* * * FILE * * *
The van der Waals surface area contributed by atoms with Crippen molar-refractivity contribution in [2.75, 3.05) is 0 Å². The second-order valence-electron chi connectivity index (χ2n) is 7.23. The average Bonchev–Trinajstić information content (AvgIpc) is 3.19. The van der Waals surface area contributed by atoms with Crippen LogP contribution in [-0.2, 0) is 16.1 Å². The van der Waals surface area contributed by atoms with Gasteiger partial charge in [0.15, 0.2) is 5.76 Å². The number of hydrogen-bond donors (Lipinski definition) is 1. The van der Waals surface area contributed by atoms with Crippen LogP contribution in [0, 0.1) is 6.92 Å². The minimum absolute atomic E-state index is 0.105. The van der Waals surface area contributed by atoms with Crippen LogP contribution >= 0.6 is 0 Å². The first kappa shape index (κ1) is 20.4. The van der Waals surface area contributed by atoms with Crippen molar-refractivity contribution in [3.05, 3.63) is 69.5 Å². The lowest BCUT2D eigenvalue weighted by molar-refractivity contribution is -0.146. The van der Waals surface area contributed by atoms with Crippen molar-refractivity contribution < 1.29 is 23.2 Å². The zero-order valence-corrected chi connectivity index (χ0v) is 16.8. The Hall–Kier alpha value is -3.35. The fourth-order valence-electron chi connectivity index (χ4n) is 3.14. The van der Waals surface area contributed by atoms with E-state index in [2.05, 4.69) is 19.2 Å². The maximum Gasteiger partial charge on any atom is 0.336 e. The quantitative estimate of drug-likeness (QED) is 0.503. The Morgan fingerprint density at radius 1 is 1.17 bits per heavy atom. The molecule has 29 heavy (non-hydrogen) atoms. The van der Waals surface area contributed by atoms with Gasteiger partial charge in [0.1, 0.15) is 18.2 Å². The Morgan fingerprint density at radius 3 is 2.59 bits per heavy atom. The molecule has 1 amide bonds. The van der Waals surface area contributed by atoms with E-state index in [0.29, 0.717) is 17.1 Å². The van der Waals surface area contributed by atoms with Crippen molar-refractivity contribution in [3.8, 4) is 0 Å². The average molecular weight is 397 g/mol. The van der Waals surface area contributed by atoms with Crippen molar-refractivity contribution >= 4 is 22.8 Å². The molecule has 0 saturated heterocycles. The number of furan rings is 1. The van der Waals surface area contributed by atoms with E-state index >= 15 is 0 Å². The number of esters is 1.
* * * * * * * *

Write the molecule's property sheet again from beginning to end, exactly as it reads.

The van der Waals surface area contributed by atoms with Crippen molar-refractivity contribution in [2.75, 3.05) is 0 Å². The second-order valence-electron chi connectivity index (χ2n) is 7.23. The average Bonchev–Trinajstić information content (AvgIpc) is 3.19. The van der Waals surface area contributed by atoms with Crippen LogP contribution in [-0.2, 0) is 16.1 Å². The van der Waals surface area contributed by atoms with Gasteiger partial charge in [0.15, 0.2) is 5.76 Å². The number of hydrogen-bond donors (Lipinski definition) is 1. The van der Waals surface area contributed by atoms with Crippen LogP contribution in [0, 0.1) is 6.92 Å². The minimum absolute atomic E-state index is 0.105. The van der Waals surface area contributed by atoms with Crippen LogP contribution >= 0.6 is 0 Å². The first kappa shape index (κ1) is 20.4. The van der Waals surface area contributed by atoms with Crippen molar-refractivity contribution in [3.05, 3.63) is 69.5 Å². The lowest BCUT2D eigenvalue weighted by molar-refractivity contribution is -0.146. The van der Waals surface area contributed by atoms with Crippen molar-refractivity contribution < 1.29 is 23.2 Å². The zero-order valence-corrected chi connectivity index (χ0v) is 16.8. The Hall–Kier alpha value is -3.35. The fourth-order valence-electron chi connectivity index (χ4n) is 3.14. The van der Waals surface area contributed by atoms with E-state index in [2.05, 4.69) is 19.2 Å². The maximum Gasteiger partial charge on any atom is 0.336 e. The quantitative estimate of drug-likeness (QED) is 0.503. The Morgan fingerprint density at radius 1 is 1.17 bits per heavy atom. The molecule has 29 heavy (non-hydrogen) atoms. The van der Waals surface area contributed by atoms with Gasteiger partial charge in [0.1, 0.15) is 18.2 Å². The Morgan fingerprint density at radius 3 is 2.59 bits per heavy atom. The molecule has 1 amide bonds. The van der Waals surface area contributed by atoms with E-state index in [0.29, 0.717) is 17.1 Å². The van der Waals surface area contributed by atoms with Crippen molar-refractivity contribution in [3.8, 4) is 0 Å². The average molecular weight is 397 g/mol. The van der Waals surface area contributed by atoms with Crippen molar-refractivity contribution >= 4 is 22.8 Å². The molecule has 0 saturated heterocycles. The number of furan rings is 1. The van der Waals surface area contributed by atoms with E-state index >= 15 is 0 Å². The number of esters is 1.